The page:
Gentle marathons and concrete building: Making the most of CfEM Action Research Mentors 

Mentors were introduced to CfEM action research for the first time this academic year. The idea was to connect Action Research Leads to support (that is. relevant professional development, nurturing and motivation) that could still be available (for a consultancy fee) after CfEM funding ends in March 2023. Six months on, it feels like a good time to review how this support for Action Research Leads is going?

Overall, it appears that mentors have been an overwhelmingly positive feature of CfEM Action Research. It is great to hear positive feedback, for example, “My mentor has kept me motivated and inspired throughout the project so far” and “She has been amazing!” It’s equally good to learn what is working particularly well in more detail, and to identify any improvements.

In the first term, Autumn 2021, Action Research Leads were asked by ETF to try establishing a positive working relationship – it’s a gentle marathon, not a sprint. At least some mentors either observed or actively participate in Action Research Group meetings where effective teaching practice and research design was discussed and agreed. By attending such meetings, it’s clear that mentors can share their knowledge and give feedback (during or after meetings). They also gain essential understandings of what Action Research Groups want to research and group dynamic.

“She attended the first ARG meetings, where we discussed the idea of the whole project and understood what we were planning to do.”

“Invaluable for advice on how to get the most out of my ARG meetings and training sessions.”

Almost inevitably, there were a few minor misunderstandings or mis-interpretations of communications in the early months. Open lines of communication with ETF swiftly clarified arrangements and expectations. So far, no Action Research Lead has changed their mentor, though switching at some point in future could be a healthy way to learn from the diverse skill sets of different mentors.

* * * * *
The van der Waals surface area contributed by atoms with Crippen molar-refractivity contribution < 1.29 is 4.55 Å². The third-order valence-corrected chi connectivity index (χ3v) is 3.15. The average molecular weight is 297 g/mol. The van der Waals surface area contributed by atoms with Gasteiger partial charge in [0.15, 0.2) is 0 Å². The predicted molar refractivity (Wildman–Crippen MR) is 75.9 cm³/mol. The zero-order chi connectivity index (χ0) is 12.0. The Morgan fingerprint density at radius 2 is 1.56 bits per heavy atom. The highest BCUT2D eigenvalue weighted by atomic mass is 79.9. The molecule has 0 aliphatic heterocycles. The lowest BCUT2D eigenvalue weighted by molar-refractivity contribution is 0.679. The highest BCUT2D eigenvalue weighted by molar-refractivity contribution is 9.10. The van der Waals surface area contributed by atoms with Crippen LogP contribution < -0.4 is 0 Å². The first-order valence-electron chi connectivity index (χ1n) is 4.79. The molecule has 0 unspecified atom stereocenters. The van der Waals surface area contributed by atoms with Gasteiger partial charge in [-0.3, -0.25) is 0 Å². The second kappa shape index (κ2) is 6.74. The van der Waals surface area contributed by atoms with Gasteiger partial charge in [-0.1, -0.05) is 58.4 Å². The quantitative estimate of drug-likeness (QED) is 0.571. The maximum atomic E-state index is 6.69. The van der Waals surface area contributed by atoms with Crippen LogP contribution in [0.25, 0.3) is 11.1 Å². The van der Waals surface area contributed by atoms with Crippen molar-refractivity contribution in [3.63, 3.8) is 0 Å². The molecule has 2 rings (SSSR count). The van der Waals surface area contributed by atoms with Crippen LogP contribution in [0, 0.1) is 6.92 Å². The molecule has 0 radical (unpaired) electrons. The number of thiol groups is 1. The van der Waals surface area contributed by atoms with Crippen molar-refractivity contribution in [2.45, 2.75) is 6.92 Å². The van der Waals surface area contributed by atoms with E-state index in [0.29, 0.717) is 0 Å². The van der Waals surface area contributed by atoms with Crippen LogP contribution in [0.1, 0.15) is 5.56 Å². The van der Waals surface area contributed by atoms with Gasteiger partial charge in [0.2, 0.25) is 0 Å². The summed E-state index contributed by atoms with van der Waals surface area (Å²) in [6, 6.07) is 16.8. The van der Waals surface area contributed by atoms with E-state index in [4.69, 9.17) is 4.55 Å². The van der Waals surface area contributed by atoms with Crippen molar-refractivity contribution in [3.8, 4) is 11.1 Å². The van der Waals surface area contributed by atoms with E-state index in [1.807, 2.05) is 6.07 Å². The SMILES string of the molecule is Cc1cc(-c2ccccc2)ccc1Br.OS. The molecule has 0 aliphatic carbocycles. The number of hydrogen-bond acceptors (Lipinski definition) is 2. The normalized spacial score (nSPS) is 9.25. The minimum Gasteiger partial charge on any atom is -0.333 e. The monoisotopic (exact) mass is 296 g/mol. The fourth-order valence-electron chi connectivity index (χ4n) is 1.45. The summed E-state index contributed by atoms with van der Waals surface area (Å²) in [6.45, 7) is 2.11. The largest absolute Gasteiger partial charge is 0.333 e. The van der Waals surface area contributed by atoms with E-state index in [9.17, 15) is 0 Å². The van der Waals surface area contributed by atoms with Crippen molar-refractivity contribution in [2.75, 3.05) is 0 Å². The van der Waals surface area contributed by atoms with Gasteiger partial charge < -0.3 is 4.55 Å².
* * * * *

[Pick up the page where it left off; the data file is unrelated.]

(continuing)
Most mentors were recruited for their expertise in practitioner research, as well as maths education. This has enabled rich discussions about research methodology, which one Action Research Lead summed up in the following way:

“It was good to take a second opinion on the research design, and data collection in terms of devising the questions.”

Action Research Leads who report that they are communicating regularly, keeping their Mentor up to speed, proactively asking for support, are finding the working relationship very worthwhile. For one Action Research Lead, a key to building up her knowledge is bringing concrete work to each meeting “so that we can discuss finer details rather than just talking in generalities”.

Examples of other effective practices include:

  • bouncing ideas around for each cycle of action research
  • directing Action Research Leads to useful sources for the literature review
  • co-writing questions for teacher focus groups
  • facilitated contact with other researchers
  • feedbacking back on drafts to develop report writing skills further.

All the above suggests that mentors can add very valuable support in the areas of action research methods and running CPD sessions for colleagues. Further, their approachability, positivity, modelling and feedback are all important in achieving success.  To find out more about CfEM Action Research Mentors please contact Cath Gladding, CfEM National Research Adviser at cath.gladding@etfoundation.co.uk

Cath Gladding, National Research Adviser, ETF

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